I suppose, broadly speaking, I’d say I’m a comedian. I do enjoy the drama, and you’ve got to be a bit careful because people start thinking you take yourself a bit too seriously. With stand-up it’s different because I deal with really horrific subjects. For a reason, you know, as a taboo. I think I deal with taboos on purpose because I want to take the audience to places it hasn’t been before. I want to escort them through this scary forest and come out the other side and they think it’s okay. I do like exploring ideas, and everything I do is about humanity. It’s all about people’s reaction and what they’re thinking and what they’re doing and our place in the world.

Ricky Gervais performs stand-up in Edinburgh in 2007.
Ricky Gervais performs stand-up in Edinburgh in 2007. James Fraser/REX/Shutterstock

I’ve seen your stand-up and it’s always struck me as very curious. Whether it’s science or animals, or whatever the topic, it’s always felt like it’s a shade away from a Discovery documentary.

That’s a great way of putting it—as soon as you said it’s always curious, I realize that that’s what I am. As a kid, I was lifting up rocks to try and find out what creatures were in there. I was reading books about science and nature. I’ve always done that. I’ve never thought, “I can’t ask this question.” I’ve always asked all questions, from asking my religious teacher stuff to asking my parents. I thought, I never thought there’s things you can’t ask. Now, as an adult on Twitter, I find myself as some sort of champion of free speech where I have to go, “No, you can ask these questions.” There are no sacred cows. Ideas don’t have rights. They’re not like people. You can say what you want and you’re allowed to point and go, “That’s not true.”

Obviously the worst of this is any sort of dogma and religious freedom. If there are two things that make my blood boil, they’re probably animal cruelty—injustice in general, but animals can’t speak for themselves so I feel that that’s become a bit of a thing for me—and religious freedom. This crazy fascism that you’re not allowed to question someone’s behavior because of what their God says they can do. Whoa, whoa, no I am quite allowed. I’m allowed to question anything. That’s my right.

Where did your curiosity come from, do you think?

It was already there. I did believe in Jesus, as a kid, because I was told to. I went to Sunday School at about the age of three, and a child’s brain is a sponge because it has to be. Evolutionary speaking, there are certain things we’re meant to take as read. When an authority figure—when the leader of the pack—says, “Don’t go near the cliff,” you don’t do it because it saves your life. “Don’t go near the fire. Don’t go near the lion. Don’t touch that spider.” They’re for a reason.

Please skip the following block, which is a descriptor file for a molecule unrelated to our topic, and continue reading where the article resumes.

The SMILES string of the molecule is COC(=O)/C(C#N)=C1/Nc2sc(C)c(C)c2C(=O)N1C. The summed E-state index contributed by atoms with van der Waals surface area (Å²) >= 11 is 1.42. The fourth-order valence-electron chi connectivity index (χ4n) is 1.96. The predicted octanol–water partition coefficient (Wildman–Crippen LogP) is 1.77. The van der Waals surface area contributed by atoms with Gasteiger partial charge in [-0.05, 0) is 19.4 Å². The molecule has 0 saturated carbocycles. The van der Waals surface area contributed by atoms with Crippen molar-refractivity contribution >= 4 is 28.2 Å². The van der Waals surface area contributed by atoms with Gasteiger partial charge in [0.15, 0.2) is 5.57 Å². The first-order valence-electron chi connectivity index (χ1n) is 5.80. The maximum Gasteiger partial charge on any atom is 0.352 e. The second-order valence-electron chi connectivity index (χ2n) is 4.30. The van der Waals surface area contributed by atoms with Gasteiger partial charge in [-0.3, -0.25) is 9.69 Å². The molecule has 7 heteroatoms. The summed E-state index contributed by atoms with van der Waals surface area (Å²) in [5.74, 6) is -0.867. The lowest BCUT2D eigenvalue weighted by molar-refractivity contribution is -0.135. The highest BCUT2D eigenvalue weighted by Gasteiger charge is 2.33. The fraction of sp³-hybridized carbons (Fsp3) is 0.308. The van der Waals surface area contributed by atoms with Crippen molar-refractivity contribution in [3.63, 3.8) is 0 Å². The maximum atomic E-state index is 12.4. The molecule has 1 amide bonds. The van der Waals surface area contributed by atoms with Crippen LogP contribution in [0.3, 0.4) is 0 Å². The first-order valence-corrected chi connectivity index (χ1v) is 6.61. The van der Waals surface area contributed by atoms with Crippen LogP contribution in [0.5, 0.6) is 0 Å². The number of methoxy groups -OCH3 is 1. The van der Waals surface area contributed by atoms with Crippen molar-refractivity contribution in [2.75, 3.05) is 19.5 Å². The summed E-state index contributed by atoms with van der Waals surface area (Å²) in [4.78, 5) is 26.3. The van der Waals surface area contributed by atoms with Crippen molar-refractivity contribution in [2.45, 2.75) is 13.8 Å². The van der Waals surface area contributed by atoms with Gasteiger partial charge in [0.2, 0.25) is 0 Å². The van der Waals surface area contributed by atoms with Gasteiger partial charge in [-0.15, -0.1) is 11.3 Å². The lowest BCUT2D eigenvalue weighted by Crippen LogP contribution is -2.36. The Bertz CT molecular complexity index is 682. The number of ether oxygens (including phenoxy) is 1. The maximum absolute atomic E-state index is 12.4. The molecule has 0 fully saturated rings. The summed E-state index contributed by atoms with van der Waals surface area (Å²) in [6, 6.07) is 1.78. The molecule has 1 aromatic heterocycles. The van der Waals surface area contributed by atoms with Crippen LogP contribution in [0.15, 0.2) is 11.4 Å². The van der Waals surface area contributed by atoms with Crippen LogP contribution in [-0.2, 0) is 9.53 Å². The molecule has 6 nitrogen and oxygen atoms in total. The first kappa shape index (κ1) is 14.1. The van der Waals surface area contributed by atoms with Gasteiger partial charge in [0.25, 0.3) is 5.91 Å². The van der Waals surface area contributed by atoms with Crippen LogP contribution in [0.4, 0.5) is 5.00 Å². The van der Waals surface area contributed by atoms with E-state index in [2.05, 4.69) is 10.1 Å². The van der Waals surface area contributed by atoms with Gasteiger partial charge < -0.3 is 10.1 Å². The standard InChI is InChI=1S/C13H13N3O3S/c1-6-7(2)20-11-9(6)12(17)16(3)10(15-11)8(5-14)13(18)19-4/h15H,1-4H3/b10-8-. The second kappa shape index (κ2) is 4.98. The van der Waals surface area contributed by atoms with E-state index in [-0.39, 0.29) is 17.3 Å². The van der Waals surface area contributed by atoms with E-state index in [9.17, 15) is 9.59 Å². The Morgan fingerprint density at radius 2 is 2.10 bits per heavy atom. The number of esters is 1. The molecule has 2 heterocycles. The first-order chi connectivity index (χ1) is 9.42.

I liked Jesus, I thought he was cool, because I thought he was a man. I thought he was kind and I believed the story. I knew he was half-God. Didn’t really get that, but whatever that meant, I sort of believed it because my teacher told me and the teacher never lies. They tell you all these things and they’re true, and so this one’s true, we just can’t prove it. And for a working class mum, Jesus is an unpaid babysitter. “I can’t see you, but God can, so be good.” I remember my brother came in—he was older than me, he was about, I don’t know, 18—and he said, “Why do you believe in God?” And my mum went, “Bob…” I knew. I knew from human behavior. He asked a question I couldn’t really answer and she didn’t want me to answer it. I knew from that day and I worked out, “Oh it’s not true, it’s a myth. It’s a fairy tale.”

It’s amazing how that stays with you. It’s the difference, too, between spirituality and religion. Spirituality is yourself, and it makes you feel better, and you think you’re connected with the world and all that. That’s great, that’s fine, but religion says, “You’ve got to believe in the right God, and you’ll be punished if you don’t.” Even without the power and corruption, I just think, look at the evidence. There’s 3000 Gods, and you choose the one God that is the God of your parents and your country. Well, that’s a coincidence, isn’t it? And I think, what difference does it make? Look around at the world. What’s the difference between a God who moves in mysterious ways—i.e. randomly—and no God at all? Well, there isn’t one.

I like the fact that another interview has descended into me ranting… [laughs]

This article was printed from https://deadline.com/2016/06/ricky-gervais-celebrity-religion-special-correspondents-office-extras-1201777363/